Saturday was a bit overcast/drizzly. But my red wool cloak kept me very dry and very warm. Fighting a battle in the rain and a muddy cornfield must be less than stellar. I would not know though because I am not a soldier. The battlefield was huge, maybe two football fields long and two wide? Though I’m not good at judging distances so I really have no idea. All I know is that there were soldiers entering the field from every possible corner. Battles lasted almost a full hour. The British still march in wonderfully precise rows.
Saturday morning the French participated in the boat landing. I would become a soldier just so I could ride in the boat. However, that means there is a possibility of falling out of the boat! I think the French/American forces won the battle.
Here are more battle photos because, well it’s fun to take photos with lots of smoke and ponies!
Calvary makes any battle instantly better.
One thing I find very odd is that when I’m watching the battles going on, I’m constantly searching for “my men.” They are easy to spot because of their light blue coats with yellow facing. No matter how far away they are, if I catch just a glimpse, I think okay they are safe. I panic just a wee bit when I can’t find them. Then I think, wait, they are shooting blank rounds. No one is actually dying.
The big event of the weekend was burning down the house. A historically accurate house was built in just a few short weeks, so it could be burned to the ground by the British. We waited all weekend to see this happen. It was worth it. I wish we could burn something at every reenactment.
It kind of looks like the British are on fire, but it was because of my position in the crowd. The fire department was on hand and no one got hurt, which made for a very successful end to the Sunday battle.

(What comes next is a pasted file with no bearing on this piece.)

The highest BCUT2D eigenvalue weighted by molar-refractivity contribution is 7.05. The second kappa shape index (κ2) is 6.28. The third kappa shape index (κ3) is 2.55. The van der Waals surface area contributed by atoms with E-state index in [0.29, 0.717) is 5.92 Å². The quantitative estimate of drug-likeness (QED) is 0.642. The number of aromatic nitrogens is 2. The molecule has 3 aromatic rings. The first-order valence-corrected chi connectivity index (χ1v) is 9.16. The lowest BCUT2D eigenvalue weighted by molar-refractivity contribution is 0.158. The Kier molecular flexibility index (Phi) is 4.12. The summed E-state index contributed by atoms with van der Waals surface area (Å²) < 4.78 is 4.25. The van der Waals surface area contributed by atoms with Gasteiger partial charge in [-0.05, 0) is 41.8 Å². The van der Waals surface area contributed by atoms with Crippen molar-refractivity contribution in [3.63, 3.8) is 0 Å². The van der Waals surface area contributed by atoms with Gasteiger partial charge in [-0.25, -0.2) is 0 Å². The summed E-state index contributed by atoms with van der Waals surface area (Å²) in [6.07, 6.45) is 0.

In between battles and meeting new people, we went shopping. It is fun to visit the sutlers in person after just looking at their websites – such wonderful people and all very helpful! Thank you to The Silly Sisters and the Virginia Floor Cloth and Textile Company for displaying so many wonderful fichus!!! (When I started compiling my wardrobe four years ago, I had plain white fichus that were appropriate and just fine. However, one did not suffice. Two white ones did not suffice. Nope. I had to make myself an embroidered one. Then I had to go and buy four this weekend! Ha!).
Lastly, it isn’t a good weekend with friends if the men don’t cook.
Here are some more in camp shots. We can’t wait to experience it all again in five years. Vive le roi!
Although I ran around all weekend and took near 600 photos on my camera and a friend’s camera, these were the only photos of the female French camp women!
It was chilly both Saturday and Sunday mornings and in the evenings. About a month before the event, I asked my mother-in-law if she could knit me some full length arm mitts. And she did!!! I was the most excited about wearing these because they are the newest handmade addition to my wardrobe. They are 100% wool and super warm. By midday on Sunday, my arms were actually sweating.
Now we all must wait another five years and I must start sewing more clothing so my sister has clothing to wear when she comes with me!!